Fuller v. Dillard's Inc

Filing 34

ORDER denying 16 Motion to Dismiss; denying 26 Motion to Compel. Signed by Judge James M. Moody on 5/10/10. (bkp)

Download PDF
IN THE UNITED STATES DISTRICT COURT EASTERN DISTRICT OF ARKANSAS WESTERN DIVISION LINDA FULLER V. DILLARD'S INC. 4:09CV709 JMM DEFENDANT PLAINTIFF ORDER DENYING MOTION TO DISMISS AND MOTION TO COMPEL Pending is Defendant's Motion to Dismiss and Plaintiff's Motion to Compel. The parties have responded to the motions. I. Motion to Dismiss Defendant contends that the Plaintiff has, once again, failed to allege facts which establish a valid claim against it. In response, Plaintiff outlines the requisite allegations made in her Complaint and, in the alternative, asks the Court to allow her to amend her Complaint. Plaintiff has included a copy of her proposed Second Amended Complaint with her response. The United States Supreme Court recently clarified the standard to be applied when deciding a motion to dismiss under Federal Rule of Civil Procedure 12(b)(6). See Bell Atlantic Corp. v. Twombly, 127 S.Ct. 1955, 167 L.Ed.2d 929 (2007). "While a complaint attacked by a Rule 12(b)(6) motion to dismiss does not need detailed factual allegations, a plaintiff's obligation to provide the `grounds' of his `entitle[ment] to relief' requires more than labels and conclusions, and a formulaic recitation of the elements of a cause of action will not do. Id. at 1964-65 (citing Swierkiewicz v. Sorema N. A., 534 U.S. 506, 508, n. 1, 122 S.Ct. 992, 152 L.Ed.2d 1 (2002); Neitzke v. Williams, 490 U.S. 319, 327, 109 S.Ct. 1827, 104 L.Ed.2d 338 (1989) ("Rule 12(b)(6) does not countenance ... dismissals based on a judge's disbelief of a complaint's factual allegations"); Scheuer v. Rhodes, 416 U.S. 232, 236, 94 S.Ct. 1683, 40 L.Ed.2d 90 (1974) (a well-pleaded complaint may proceed even if it appears "that a recovery is very remote and unlikely")). Although "[g]reat precision is not required of the pleadings," the complaint should state how, when, and where the cause of action occurred. Gregory v. Dillard's Inc., 494 F.3d 694, 710 (8th Cir. 2007). "So, when the allegations in a complaint, however true, could not raise a claim of entitlement to relief, this basic deficiency should . . . be exposed at the point of minimum expenditure of time and money by the parties and the court." Bell Atlantic, 127 S.Ct. at 1966 (internal citations omitted). After review of the pleadings, the Court finds that Plaintiff should be allowed to amend her Complaint pursuant to Rule 15(a)(2). Accordingly, Plaintiff's Motion to Amend (Docket # 22) is GRANTED. Defendant's Motion to Dismiss (Docket # 16) is DENIED. Further, the Court finds that Plaintiff's Second Amended Complaint sets forth the `grounds' of her entitlement to relief for sexual harassment, hostile work environment, and retaliation in violation of Title VI and the Arkansas Civil Rights Act, and violation of the Equal Pay Act. II. Motion to Compel The Court finds that the Defendant should be allowed to supplement its Responses to the Plaintiff's Interrogatories and Requests for Production once the Defendant has had the opportunity to depose the Plaintiff. Accordingly, Plaintiff's Motion to Compel (Docket # 26) is DENIED without prejudice to her right to re-file the motion should the Defendant fail to adequately supplement its Responses. III. Conclusion Plaintiff's Motion to Amend (Docket # 22) is GRANTED. Defendant's Motion to 2 Dismiss (Docket # 16) is DENIED. Plaintiff's Motion to Compel (Docket # 26) is DENIED. IT IS SO ORDERED this 10th day of May, 2010. ______________________________ James M. Moody United States District Judge 3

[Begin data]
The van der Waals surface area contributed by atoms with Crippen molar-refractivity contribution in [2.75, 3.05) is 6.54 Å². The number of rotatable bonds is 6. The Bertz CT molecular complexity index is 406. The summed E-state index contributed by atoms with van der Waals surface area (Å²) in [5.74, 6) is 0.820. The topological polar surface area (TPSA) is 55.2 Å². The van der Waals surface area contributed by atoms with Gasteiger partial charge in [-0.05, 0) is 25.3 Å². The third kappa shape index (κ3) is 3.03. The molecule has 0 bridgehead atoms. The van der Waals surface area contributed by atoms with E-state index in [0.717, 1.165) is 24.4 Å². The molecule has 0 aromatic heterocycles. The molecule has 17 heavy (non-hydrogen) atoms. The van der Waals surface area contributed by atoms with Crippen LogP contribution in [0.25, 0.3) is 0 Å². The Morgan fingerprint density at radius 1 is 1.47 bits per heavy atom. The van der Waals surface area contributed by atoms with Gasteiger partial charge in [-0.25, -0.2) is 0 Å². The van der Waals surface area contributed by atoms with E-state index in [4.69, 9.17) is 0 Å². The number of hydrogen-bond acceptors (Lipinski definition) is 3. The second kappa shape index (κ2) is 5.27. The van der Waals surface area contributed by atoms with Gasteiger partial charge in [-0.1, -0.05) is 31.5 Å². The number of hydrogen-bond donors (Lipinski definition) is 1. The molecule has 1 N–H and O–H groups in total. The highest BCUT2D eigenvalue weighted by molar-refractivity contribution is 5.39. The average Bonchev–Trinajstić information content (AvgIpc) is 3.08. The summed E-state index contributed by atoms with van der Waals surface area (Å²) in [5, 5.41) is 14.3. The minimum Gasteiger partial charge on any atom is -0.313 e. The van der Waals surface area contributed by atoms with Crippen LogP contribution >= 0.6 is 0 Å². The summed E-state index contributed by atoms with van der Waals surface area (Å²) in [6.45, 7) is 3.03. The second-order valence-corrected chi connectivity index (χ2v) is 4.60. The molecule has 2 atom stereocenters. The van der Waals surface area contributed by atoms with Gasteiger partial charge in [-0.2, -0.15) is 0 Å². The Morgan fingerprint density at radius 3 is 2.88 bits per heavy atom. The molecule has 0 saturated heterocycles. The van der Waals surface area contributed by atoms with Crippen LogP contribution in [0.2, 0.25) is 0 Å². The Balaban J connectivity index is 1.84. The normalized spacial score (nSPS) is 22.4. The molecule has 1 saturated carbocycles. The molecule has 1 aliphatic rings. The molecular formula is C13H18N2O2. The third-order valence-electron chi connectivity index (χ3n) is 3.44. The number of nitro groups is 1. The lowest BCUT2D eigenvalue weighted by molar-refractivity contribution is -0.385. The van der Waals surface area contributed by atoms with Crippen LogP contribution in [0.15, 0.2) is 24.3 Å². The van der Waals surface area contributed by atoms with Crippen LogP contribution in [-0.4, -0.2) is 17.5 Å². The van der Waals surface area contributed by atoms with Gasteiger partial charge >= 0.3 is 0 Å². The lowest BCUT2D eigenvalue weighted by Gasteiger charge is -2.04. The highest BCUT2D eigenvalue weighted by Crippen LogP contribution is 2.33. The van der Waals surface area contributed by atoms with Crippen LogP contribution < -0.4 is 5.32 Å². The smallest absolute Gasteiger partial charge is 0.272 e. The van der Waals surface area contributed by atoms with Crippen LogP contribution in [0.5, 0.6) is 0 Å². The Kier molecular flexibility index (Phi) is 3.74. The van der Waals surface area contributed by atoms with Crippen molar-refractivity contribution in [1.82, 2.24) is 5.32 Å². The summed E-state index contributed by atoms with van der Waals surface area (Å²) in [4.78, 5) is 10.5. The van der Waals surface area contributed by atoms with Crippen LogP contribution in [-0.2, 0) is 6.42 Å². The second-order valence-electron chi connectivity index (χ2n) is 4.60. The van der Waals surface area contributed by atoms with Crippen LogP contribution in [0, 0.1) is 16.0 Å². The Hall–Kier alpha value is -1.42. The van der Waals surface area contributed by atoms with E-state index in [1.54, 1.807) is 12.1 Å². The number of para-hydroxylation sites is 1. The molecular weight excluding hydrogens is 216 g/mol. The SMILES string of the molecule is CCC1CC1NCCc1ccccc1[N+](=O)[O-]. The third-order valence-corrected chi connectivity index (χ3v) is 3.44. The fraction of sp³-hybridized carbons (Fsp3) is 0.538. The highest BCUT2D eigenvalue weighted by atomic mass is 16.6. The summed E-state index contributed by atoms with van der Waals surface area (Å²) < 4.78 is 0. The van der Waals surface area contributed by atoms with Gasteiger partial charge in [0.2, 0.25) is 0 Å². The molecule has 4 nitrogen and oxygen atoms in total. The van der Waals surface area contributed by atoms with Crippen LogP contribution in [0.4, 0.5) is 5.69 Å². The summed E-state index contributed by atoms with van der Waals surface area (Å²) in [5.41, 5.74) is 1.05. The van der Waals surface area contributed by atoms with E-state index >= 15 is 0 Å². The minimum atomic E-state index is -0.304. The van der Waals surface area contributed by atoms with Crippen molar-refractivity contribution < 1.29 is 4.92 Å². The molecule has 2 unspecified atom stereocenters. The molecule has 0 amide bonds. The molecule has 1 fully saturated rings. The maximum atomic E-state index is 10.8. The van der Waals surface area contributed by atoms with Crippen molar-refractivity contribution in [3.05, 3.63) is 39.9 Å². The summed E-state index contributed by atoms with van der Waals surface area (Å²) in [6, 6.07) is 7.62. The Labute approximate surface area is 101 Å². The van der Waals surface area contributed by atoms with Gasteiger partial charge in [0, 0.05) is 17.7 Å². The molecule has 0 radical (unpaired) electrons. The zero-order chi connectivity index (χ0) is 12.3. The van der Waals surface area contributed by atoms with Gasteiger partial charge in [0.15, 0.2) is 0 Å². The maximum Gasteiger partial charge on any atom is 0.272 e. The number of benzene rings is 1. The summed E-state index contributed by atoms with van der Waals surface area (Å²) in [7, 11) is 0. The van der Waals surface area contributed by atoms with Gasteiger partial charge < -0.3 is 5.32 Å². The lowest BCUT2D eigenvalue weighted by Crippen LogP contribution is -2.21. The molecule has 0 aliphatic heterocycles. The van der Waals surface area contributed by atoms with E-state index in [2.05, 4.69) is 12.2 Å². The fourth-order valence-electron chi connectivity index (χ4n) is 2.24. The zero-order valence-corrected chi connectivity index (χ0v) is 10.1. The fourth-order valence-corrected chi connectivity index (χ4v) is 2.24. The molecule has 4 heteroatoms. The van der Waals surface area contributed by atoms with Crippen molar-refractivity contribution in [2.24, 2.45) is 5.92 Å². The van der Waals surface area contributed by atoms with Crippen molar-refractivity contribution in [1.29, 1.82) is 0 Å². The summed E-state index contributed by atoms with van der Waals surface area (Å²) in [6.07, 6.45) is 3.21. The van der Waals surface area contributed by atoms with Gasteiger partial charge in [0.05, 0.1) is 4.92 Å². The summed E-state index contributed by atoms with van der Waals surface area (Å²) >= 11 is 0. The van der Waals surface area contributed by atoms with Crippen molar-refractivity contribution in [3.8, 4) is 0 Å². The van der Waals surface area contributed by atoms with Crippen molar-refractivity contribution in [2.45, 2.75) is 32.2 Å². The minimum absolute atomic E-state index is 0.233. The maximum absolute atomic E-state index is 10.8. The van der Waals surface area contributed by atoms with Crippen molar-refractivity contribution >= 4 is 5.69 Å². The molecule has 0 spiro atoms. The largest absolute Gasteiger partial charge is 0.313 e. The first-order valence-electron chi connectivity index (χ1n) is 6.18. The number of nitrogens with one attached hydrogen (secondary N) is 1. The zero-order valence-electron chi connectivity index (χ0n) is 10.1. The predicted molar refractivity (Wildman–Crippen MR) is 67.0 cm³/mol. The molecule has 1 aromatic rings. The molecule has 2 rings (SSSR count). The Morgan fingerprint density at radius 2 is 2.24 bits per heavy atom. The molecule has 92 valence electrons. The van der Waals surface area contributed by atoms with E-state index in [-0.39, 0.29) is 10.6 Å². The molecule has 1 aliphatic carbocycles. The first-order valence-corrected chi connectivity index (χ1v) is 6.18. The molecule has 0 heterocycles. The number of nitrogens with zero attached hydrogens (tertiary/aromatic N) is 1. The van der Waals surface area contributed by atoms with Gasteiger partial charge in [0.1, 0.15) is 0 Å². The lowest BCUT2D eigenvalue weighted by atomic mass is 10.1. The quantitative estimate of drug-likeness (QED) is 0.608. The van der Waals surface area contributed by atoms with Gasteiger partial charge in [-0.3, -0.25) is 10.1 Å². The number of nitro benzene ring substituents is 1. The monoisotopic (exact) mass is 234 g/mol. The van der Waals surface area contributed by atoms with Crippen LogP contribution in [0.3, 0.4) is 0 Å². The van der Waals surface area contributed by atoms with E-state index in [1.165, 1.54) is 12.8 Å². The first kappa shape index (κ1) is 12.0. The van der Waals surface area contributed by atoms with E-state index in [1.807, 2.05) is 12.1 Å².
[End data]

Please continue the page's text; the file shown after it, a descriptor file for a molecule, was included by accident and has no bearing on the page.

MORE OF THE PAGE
Disclaimer: Justia Dockets & Filings provides public litigation records from the federal appellate and district courts. These filings and docket sheets should not be considered findings of fact or liability, nor do they necessarily reflect the view of Justia.

Why Is My Information Online?